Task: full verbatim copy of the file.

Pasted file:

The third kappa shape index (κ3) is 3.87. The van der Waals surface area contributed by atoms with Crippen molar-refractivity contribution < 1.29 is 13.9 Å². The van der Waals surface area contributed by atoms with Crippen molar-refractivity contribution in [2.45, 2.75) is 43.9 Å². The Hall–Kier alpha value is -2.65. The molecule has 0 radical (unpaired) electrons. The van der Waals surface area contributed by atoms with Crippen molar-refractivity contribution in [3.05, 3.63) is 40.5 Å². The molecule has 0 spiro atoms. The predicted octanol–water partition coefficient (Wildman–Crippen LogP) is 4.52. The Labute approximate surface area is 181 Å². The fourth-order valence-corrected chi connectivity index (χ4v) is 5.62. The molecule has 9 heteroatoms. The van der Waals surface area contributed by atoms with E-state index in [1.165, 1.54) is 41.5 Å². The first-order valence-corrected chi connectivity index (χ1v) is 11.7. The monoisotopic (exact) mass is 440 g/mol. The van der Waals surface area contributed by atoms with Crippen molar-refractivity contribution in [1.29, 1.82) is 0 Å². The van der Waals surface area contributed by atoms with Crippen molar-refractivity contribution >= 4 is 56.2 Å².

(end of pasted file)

The third kappa shape index (κ3) is 3.87. The van der Waals surface area contributed by atoms with Crippen molar-refractivity contribution < 1.29 is 13.9 Å². The van der Waals surface area contributed by atoms with Crippen molar-refractivity contribution in [2.45, 2.75) is 43.9 Å². The Hall–Kier alpha value is -2.65. The molecule has 0 radical (unpaired) electrons. The van der Waals surface area contributed by atoms with Crippen molar-refractivity contribution in [3.05, 3.63) is 40.5 Å². The molecule has 0 spiro atoms. The predicted octanol–water partition coefficient (Wildman–Crippen LogP) is 4.52. The Labute approximate surface area is 181 Å². The fourth-order valence-corrected chi connectivity index (χ4v) is 5.62. The molecule has 9 heteroatoms. The van der Waals surface area contributed by atoms with E-state index in [1.165, 1.54) is 41.5 Å². The first-order valence-corrected chi connectivity index (χ1v) is 11.7. The monoisotopic (exact) mass is 440 g/mol. The van der Waals surface area contributed by atoms with Crippen molar-refractivity contribution in [1.29, 1.82) is 0 Å². The van der Waals surface area contributed by atoms with Crippen molar-refractivity contribution >= 4 is 56.2 Å².